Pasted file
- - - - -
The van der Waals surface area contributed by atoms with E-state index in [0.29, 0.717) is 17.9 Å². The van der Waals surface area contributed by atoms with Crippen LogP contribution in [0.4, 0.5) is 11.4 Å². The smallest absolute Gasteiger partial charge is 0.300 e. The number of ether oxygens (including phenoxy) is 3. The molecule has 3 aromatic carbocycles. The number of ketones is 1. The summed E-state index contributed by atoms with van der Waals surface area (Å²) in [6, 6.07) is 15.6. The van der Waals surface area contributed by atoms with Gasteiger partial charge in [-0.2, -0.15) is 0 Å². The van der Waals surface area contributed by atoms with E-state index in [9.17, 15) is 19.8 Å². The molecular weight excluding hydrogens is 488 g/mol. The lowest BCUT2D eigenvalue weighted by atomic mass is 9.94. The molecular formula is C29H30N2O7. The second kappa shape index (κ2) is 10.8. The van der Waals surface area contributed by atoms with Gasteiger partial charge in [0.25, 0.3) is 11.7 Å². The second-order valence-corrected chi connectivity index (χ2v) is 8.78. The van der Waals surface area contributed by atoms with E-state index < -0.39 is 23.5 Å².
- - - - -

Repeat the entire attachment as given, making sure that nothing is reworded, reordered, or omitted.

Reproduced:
The van der Waals surface area contributed by atoms with E-state index in [0.29, 0.717) is 17.9 Å². The van der Waals surface area contributed by atoms with Crippen LogP contribution in [0.4, 0.5) is 11.4 Å². The smallest absolute Gasteiger partial charge is 0.300 e. The number of ether oxygens (including phenoxy) is 3. The molecule has 3 aromatic carbocycles. The number of ketones is 1. The summed E-state index contributed by atoms with van der Waals surface area (Å²) in [6, 6.07) is 15.6. The van der Waals surface area contributed by atoms with Gasteiger partial charge in [-0.2, -0.15) is 0 Å². The van der Waals surface area contributed by atoms with E-state index in [9.17, 15) is 19.8 Å². The molecular weight excluding hydrogens is 488 g/mol. The lowest BCUT2D eigenvalue weighted by atomic mass is 9.94. The molecular formula is C29H30N2O7. The second kappa shape index (κ2) is 10.8. The van der Waals surface area contributed by atoms with Gasteiger partial charge in [0.25, 0.3) is 11.7 Å². The second-order valence-corrected chi connectivity index (χ2v) is 8.78. The van der Waals surface area contributed by atoms with E-state index < -0.39 is 23.5 Å².